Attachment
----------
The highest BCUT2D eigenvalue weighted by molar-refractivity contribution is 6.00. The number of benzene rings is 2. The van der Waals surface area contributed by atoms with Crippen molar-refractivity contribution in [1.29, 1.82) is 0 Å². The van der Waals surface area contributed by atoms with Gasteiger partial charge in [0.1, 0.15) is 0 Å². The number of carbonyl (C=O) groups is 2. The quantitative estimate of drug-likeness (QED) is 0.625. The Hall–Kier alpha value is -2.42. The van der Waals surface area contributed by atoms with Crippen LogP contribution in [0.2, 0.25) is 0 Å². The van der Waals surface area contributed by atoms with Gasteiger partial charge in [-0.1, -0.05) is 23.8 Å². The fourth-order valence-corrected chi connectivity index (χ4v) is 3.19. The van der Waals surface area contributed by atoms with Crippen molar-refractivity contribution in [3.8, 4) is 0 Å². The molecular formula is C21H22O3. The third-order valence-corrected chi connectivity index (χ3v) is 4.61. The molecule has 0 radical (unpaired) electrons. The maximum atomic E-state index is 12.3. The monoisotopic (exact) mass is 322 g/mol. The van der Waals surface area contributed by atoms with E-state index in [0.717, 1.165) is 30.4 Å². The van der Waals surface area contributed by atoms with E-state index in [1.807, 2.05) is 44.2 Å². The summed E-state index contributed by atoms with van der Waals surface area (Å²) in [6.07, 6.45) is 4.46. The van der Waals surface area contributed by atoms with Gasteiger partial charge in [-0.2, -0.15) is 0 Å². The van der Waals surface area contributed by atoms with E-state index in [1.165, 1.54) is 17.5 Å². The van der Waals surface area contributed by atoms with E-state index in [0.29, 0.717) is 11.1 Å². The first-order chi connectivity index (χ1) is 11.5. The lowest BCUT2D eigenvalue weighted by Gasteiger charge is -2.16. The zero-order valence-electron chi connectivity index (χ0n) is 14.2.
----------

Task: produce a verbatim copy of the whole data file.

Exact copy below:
The highest BCUT2D eigenvalue weighted by molar-refractivity contribution is 6.00. The number of benzene rings is 2. The van der Waals surface area contributed by atoms with Crippen molar-refractivity contribution in [1.29, 1.82) is 0 Å². The van der Waals surface area contributed by atoms with Gasteiger partial charge in [0.1, 0.15) is 0 Å². The number of carbonyl (C=O) groups is 2. The quantitative estimate of drug-likeness (QED) is 0.625. The Hall–Kier alpha value is -2.42. The van der Waals surface area contributed by atoms with Crippen LogP contribution in [0.2, 0.25) is 0 Å². The van der Waals surface area contributed by atoms with Gasteiger partial charge in [-0.1, -0.05) is 23.8 Å². The fourth-order valence-corrected chi connectivity index (χ4v) is 3.19. The van der Waals surface area contributed by atoms with Crippen molar-refractivity contribution in [3.8, 4) is 0 Å². The molecular formula is C21H22O3. The third-order valence-corrected chi connectivity index (χ3v) is 4.61. The molecule has 0 radical (unpaired) electrons. The maximum atomic E-state index is 12.3. The monoisotopic (exact) mass is 322 g/mol. The van der Waals surface area contributed by atoms with E-state index in [0.717, 1.165) is 30.4 Å². The van der Waals surface area contributed by atoms with E-state index in [1.807, 2.05) is 44.2 Å². The summed E-state index contributed by atoms with van der Waals surface area (Å²) in [6.07, 6.45) is 4.46. The van der Waals surface area contributed by atoms with Gasteiger partial charge in [-0.2, -0.15) is 0 Å². The van der Waals surface area contributed by atoms with E-state index in [1.165, 1.54) is 17.5 Å². The van der Waals surface area contributed by atoms with E-state index in [0.29, 0.717) is 11.1 Å². The first-order chi connectivity index (χ1) is 11.5. The lowest BCUT2D eigenvalue weighted by Gasteiger charge is -2.16. The zero-order valence-electron chi connectivity index (χ0n) is 14.2.